Lawmakers in Slovakia have adopted legislation that will reduce the tax burden for cryptocurrency holders in the country. Income derived from long-term investments in digital assets will also be relieved from healthcare taxes, the parliamentarians decided.
Investors in Slovakia to Pay 7% Tax on Income From Crypto Held More Than a Year
Members of the National Council of Slovakia, the country’s unicameral legislature, have approved an amendment that will reduce the taxation of cryptocurrencies, local media reported. Income from crypto assets sold more than a year after their purchase will be taxed at 7%.
Thus, the tax rate for long-term crypto holdings will be lower than the regular income tax rates. Slovaks pay personal income tax according to a progressive scale and the rate can be either 19% or 25%, for income exceeding a certain threshold.
The legislative proposal was submitted by the liberal Freedom and Solidarity party, the Democrats and the conservative Ordinary People and Independent Personalities party and backed by the We Are Family and Voice factions.
According to the updated law, gains from crypto investments will also be exempt from health taxes. Slovakia’s Ministry of Finance has estimated that the financial impact from the amendment will be around €30 million (almost $33 million) a year.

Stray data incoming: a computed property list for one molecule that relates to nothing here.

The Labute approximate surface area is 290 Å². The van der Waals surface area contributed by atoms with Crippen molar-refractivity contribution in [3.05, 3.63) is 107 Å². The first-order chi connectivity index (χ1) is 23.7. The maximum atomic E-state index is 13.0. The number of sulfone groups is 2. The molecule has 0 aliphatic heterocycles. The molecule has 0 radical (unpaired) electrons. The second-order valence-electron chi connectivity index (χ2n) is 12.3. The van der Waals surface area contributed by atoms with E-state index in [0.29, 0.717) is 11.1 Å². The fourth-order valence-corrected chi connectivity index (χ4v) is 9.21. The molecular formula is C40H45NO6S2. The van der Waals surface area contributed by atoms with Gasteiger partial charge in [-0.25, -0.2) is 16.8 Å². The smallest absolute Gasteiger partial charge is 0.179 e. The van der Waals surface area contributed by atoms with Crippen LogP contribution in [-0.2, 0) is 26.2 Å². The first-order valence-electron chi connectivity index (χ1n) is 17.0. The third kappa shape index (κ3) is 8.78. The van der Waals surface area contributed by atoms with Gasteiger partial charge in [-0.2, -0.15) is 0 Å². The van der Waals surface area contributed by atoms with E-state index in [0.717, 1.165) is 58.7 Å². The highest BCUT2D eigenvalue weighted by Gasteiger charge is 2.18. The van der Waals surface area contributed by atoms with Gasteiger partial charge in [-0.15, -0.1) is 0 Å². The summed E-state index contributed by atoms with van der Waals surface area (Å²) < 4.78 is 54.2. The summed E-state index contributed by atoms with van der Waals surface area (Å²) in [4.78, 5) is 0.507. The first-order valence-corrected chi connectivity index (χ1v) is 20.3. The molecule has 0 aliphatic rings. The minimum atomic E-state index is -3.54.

The tax exemptions come after earlier this month Slovak lawmakers sought to protect cash payments amid fears that the digital version of Europe’s common fiat currency, the euro, may eventually become the only means of payment across the eurozone.
The right to pay with cash for goods and services was enshrined in the country’s constitution through an amendment proposed by the right-wing and Euroskeptic We Are Family party. The latest legal changes will also exempt from taxation crypto payments for up to €2,400 ($2,600).
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